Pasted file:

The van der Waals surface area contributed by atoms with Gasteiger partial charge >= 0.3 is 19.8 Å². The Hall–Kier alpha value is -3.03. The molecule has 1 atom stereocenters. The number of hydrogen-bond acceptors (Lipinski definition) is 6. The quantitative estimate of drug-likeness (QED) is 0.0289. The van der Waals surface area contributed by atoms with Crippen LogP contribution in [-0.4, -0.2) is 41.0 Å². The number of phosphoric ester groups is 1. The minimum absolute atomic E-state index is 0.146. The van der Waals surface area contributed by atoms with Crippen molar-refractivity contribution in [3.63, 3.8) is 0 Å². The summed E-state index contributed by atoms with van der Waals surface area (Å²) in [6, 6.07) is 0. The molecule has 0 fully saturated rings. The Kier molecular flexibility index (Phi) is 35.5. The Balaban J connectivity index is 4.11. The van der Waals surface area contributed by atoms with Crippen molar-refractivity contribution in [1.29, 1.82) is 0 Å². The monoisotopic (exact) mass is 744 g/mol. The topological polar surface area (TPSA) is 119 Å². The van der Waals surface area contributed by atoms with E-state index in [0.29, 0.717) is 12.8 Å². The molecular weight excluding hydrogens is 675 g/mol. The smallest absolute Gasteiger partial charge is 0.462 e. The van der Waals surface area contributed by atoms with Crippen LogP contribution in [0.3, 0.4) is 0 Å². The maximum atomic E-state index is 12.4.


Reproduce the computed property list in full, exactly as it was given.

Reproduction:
The van der Waals surface area contributed by atoms with Gasteiger partial charge >= 0.3 is 19.8 Å². The Hall–Kier alpha value is -3.03. The molecule has 1 atom stereocenters. The number of hydrogen-bond acceptors (Lipinski definition) is 6. The quantitative estimate of drug-likeness (QED) is 0.0289. The van der Waals surface area contributed by atoms with Crippen LogP contribution in [-0.4, -0.2) is 41.0 Å². The number of phosphoric ester groups is 1. The minimum absolute atomic E-state index is 0.146. The van der Waals surface area contributed by atoms with Crippen molar-refractivity contribution in [3.63, 3.8) is 0 Å². The summed E-state index contributed by atoms with van der Waals surface area (Å²) in [6, 6.07) is 0. The molecule has 0 fully saturated rings. The Kier molecular flexibility index (Phi) is 35.5. The Balaban J connectivity index is 4.11. The van der Waals surface area contributed by atoms with Crippen molar-refractivity contribution in [1.29, 1.82) is 0 Å². The monoisotopic (exact) mass is 744 g/mol. The topological polar surface area (TPSA) is 119 Å². The van der Waals surface area contributed by atoms with E-state index in [0.29, 0.717) is 12.8 Å². The molecular weight excluding hydrogens is 675 g/mol. The smallest absolute Gasteiger partial charge is 0.462 e. The van der Waals surface area contributed by atoms with Crippen LogP contribution in [0.3, 0.4) is 0 Å². The maximum atomic E-state index is 12.4.